So it doesn't surprise me that what started locally as my Santa Barbara Not-So-Beautiful-Awards has found fertile roots beyond our crappy adobe and sandstone-riddled soil. What was borne of my dark delight - posting pictures and taking cheap shots at the stupid, ugly things people do in the name of gardening - has found fertile fields beyond this sleepy beach town. I'm talking about Crimes Against Horticulture (CAH), a collection of images intended to awe, amuse, and elucidate. It's an expression of my teaching philosophy: "A poke in the eye with a silly stick gets people's attention."
It just gets weirder at Edhat.com. Read on...
It seemed like a fun play on words - riff on the Bermuda Triangle by writing about the "Carpinteria Pentangle." I'd simply plot the locations of five fun gardening destinations, connect to dots, and voila - a five-pointed geometric shape!
‘Cept it looks pretty weird, and I'm probably the only person on the planet who can make out the form.
Come to think of it, it looks more like an egret sleeping off a night of beer bonging. Despite my artistic shortcomings, I can still write about the garden adventures that beckon along the laid-back coastline just south of Santa Barbara.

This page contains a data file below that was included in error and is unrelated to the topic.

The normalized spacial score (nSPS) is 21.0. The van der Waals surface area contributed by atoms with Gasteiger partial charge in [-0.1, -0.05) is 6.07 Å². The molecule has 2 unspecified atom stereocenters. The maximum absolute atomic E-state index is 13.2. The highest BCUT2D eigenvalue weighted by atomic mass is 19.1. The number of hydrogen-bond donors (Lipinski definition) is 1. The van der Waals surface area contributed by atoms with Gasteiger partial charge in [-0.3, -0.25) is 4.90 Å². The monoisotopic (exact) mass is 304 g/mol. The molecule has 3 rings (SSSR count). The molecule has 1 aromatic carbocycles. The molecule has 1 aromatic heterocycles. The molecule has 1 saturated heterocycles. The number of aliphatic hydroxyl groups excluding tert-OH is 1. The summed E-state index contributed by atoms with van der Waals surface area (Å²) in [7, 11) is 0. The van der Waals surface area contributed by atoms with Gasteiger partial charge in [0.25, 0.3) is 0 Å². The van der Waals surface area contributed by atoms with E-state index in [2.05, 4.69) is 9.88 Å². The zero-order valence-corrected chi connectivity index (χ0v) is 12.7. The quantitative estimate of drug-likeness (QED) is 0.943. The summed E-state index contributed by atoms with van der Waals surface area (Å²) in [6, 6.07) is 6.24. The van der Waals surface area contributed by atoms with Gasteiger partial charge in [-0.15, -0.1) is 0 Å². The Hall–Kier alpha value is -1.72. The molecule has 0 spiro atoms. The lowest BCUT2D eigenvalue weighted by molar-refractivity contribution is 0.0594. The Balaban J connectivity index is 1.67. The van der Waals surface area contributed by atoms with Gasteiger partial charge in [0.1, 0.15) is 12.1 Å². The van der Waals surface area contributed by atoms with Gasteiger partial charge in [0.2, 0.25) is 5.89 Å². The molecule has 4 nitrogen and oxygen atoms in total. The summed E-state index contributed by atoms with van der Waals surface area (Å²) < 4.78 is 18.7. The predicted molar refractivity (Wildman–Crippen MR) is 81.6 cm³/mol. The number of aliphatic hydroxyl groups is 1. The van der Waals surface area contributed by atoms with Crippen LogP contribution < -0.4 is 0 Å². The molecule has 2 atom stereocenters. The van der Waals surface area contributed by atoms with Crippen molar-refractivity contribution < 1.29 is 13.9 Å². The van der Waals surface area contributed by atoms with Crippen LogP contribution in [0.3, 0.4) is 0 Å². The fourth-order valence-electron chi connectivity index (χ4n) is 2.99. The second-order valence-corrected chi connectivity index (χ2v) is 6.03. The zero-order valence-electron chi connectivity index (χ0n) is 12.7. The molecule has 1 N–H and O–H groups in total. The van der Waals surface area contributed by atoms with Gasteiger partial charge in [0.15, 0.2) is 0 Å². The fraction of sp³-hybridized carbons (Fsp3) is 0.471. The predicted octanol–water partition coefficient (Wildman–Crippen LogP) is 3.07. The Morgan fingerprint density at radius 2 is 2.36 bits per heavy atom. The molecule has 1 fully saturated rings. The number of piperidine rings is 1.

Logic dictates that I start at an end and work my way across. So we'll begin in the middle, along Santa Claus-less Lane, ‘cuz that's where I'll be giving a talk next weekend, and I never pass up a chance for shameless self-promotion.
Lots more to read at Edhat.com
Last week I was rummaging through an old box and found a time machine. To anyone else I'm sure it looked like an old, primitively drawn landscape plan. But for me, it was like taking Mr. Peabody's Wayback Machine to 1975, when my love affair with gardens was sending up its first shoots.
1975 might have been one significant garden milestone in my life, but I realize now that plants have been poking at me since I was just a punk kid. So let's go back to where it all started as I attempt to connect the dots and share a few lessons along the way...